Walking – September 2017

Long Walk 6th September led by Angela Wall

Twelve of us met at the NT Car Park at the top of Watlington Hill on a fine autumn morning and set off along the path to the very top of the hill overlooking Watlington. Stopping for a while to admire the wonderful view, we then carefully made our way down the steep slope alongside the famous white mark until we came to the foot of the hill. Turning left along the Ridgeway track we walked for about a mile until we came to a lane leading left from the Ridgeway. Taking this lane we walked past Dame Alice Farm and on to a track then turned left on to a lovely wooded path until reaching a house intriguingly called Dumbledore on the main road.

. Crossing the road we headed through a field towards hills and on entering the wood took the path which climbed gently through majestic beech trees in Watlington Park until we reached a wall. Going through a gate in the wall we found ourselves at the small community of Greenfield. Crossing the road we took the track to the left of Greenfield Farm and followed it down the hill for about half a mile to the valley bottom. Here we turned left along a track and after another half mile, took a path to the left which led up through more woods and along the side of a deep dry stream valley until we eventually came to Hollandridge Lane. Keeping Hollandridge Farm to our right, we crossed the lane and made our way across a field until after passing through woods, we walked up a shallow dry valley through the middle of a field passing an oak tree in the middle until we arrived in Northend. Turning left at the farm we followed a path which eventually led us to Christmas Common and our lunch stop at the Fox and Hounds. After a really good meal, we completed a great day’s walk by walking half a mile back to the car park.

Strollers 11th September led by Janet Griffin

Eight strollers met at the Eight Bells, Long Crendon on a windy but fine day. It was a 2 ½ mile walk via the River Thame and Notley Abbey followed by lunch at the pub which was very welcoming and serving good food.

Medium Walk September 15th led by Alan & Hana Mace

With a “call to walkers” in the final days a respectable number of 14 arrived at the start point of The Black Horse Inn, The Vale, Chesham. Food choices made and orders taken by the pub staff we set off with clear skies above.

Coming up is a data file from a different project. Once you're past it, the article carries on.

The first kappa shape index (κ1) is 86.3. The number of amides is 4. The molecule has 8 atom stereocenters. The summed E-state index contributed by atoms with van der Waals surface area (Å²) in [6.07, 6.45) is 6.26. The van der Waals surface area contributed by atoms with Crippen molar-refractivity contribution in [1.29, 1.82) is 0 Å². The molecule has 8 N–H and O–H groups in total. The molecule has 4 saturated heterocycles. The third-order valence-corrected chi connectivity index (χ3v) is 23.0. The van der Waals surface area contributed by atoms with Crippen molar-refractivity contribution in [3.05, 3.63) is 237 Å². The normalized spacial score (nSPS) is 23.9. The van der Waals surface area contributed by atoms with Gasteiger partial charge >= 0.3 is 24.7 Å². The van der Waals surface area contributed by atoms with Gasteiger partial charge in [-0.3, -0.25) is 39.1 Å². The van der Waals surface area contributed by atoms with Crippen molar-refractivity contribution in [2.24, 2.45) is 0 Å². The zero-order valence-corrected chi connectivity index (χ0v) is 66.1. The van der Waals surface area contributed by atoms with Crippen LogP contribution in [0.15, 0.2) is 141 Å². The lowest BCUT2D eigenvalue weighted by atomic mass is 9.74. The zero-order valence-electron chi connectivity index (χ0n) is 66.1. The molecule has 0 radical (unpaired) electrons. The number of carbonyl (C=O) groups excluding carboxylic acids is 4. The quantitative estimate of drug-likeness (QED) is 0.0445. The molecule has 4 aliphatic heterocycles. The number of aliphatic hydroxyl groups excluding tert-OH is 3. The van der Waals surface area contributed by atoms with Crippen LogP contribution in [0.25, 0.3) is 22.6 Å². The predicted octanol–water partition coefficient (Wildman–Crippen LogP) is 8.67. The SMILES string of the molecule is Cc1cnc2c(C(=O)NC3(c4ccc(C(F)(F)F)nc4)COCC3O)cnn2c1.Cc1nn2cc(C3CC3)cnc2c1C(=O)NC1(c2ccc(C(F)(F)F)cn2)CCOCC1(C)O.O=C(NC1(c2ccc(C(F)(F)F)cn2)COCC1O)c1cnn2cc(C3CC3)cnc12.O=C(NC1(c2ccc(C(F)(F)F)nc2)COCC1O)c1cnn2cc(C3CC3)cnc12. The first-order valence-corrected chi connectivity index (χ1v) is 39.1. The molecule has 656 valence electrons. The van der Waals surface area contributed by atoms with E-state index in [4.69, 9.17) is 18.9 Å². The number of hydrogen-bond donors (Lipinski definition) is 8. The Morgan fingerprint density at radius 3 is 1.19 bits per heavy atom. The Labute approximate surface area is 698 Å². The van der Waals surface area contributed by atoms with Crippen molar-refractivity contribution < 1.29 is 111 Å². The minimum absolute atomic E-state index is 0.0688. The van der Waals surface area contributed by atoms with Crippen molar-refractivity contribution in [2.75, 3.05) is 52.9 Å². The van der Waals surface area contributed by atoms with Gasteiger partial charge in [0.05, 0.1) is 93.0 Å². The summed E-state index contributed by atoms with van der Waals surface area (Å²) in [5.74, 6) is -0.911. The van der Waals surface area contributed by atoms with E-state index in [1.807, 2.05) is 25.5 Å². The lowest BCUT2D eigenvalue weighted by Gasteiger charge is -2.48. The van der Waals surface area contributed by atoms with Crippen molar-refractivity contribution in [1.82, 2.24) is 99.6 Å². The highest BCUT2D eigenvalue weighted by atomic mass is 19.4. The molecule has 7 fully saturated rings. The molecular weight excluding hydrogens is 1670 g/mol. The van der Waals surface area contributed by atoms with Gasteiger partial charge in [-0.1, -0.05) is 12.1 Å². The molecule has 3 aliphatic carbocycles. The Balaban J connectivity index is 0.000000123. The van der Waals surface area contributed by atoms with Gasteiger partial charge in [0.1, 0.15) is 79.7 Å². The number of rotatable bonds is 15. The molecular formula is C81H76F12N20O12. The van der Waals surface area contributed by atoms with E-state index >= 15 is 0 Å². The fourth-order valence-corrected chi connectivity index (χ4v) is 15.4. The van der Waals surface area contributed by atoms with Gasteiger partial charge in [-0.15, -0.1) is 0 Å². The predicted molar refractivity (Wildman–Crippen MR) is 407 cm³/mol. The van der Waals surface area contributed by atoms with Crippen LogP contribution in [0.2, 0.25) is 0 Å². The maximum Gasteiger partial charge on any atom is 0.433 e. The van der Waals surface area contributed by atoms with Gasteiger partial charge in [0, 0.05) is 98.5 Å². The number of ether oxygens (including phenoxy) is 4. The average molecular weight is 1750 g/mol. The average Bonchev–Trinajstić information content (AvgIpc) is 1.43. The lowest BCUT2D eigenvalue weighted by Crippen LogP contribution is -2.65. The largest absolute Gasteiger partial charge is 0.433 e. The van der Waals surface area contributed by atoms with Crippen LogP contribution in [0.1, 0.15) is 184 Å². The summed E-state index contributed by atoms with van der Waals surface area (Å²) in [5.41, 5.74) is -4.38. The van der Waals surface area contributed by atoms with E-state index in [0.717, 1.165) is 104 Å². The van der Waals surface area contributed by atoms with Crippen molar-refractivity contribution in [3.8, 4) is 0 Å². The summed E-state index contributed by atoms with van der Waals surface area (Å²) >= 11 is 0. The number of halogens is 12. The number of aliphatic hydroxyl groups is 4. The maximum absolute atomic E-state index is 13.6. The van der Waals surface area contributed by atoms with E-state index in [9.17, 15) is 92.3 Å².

This part of the Chilterns counties is rich in beechwoods with chalky hills, flinty ridges and a land of paddocks and hay mangers as this is horse country. At Bower Farm, as we climbed over the first of many stiles, the wind-vane figure is a polo player in mid-chukka. Up on the ridge above White Hawridge Bottom the fields had recently been ploughed and had obliterated the well-trodden path walked on our recce from a few weeks before, but fortunately the earth was fairly dry so the going was easy. We passed the 18th century farmhouse of Hawridge Court, which stands on the site of an early medieval manor, and then down the into the valley bottom. For hundreds of years the local clay has gone to make bricks and the business still flourishes at the brickworks of HG Matthews, which we walked through. We passed the cottages at Bellingdon Farm, where DH Lawrence briefly lived in 1914 while writing The Rainbow. The homeward path lay along a beautiful hillside and up between the beech trees of Captain’s Wood, returning to the Black Horse Inn at 1pm for lunch .

Main Walk September 25th – led by Jacqui Kennedy

Six of us met up at the Half Moon pub in Wilstone , to follow the Black Poplar Trail around the village.  Black Poplars are one of Britain’s most endangered species;  related to the willow, they prefer to grow in damp ground and the trail therefore followed for the most part streams and ditches.  The trail started near the Church and took us over fields and footbridges, then across the Grand Union Canal.  Continuing towards Long Marston we crossed a footbridge by Dover House, and followed Astrope Lane to the road junction. Here, the trail led us through fields alongside a stream and came out at the end of Chapel Lane, where an old Norman Church Tower stood.  It is all that remains of a 12th Century Chapel of Ease that was pulled down in 1883.  We stopped to read the information board and walk round the Tower.  A lady who lived next to the Tower came out to chat to us;  she turned out to be the author of the Trail guide and gave us a little chat about the Black Poplars, which was interesting. We continued through the village of Long Marston, then along a footpath that led us though a field to a road with several black poplars along it, including some that had been pollarded in an effort to preserve them.  Back into the fields, where the trail took us past Millhoppers reserve and back, once more onto Astrope Lane, then Tring Road.  Although it was quite a long stretch of road walking, there was barely any traffic and we passed a number of black poplars on either side of the lane. We eventually left the road and headed towards Gubblecote (where on earth did that name come from?!).  The trail led us along a stream at the bottom of a garden, back into fields, and then onto a track which took us to the Grand Union.  Crossing the bridge, we turned right onto the towpath and after a few yards, headed left, over a couple more fields and back to the pub.

It had been a good walk;  the downside was the road walking and some heavy mud in places, but on the upside, it stayed dry and we came across a couple of curiosities:  the first was an immaculate and extremely passive white ram, standing guard in the corner of a field – didn’t move an inch or blink an eye!!!!  Then, on the towpath, we spotted a huge set of lower jaw bones, complete with teeth.  Came to the conclusion they were from a cow, NOT, as someone suggested, a monster man-eating fish that had jumped out of the canal!

We all stopped for a welcome meal and the Half Moon, having enjoyed a good walk.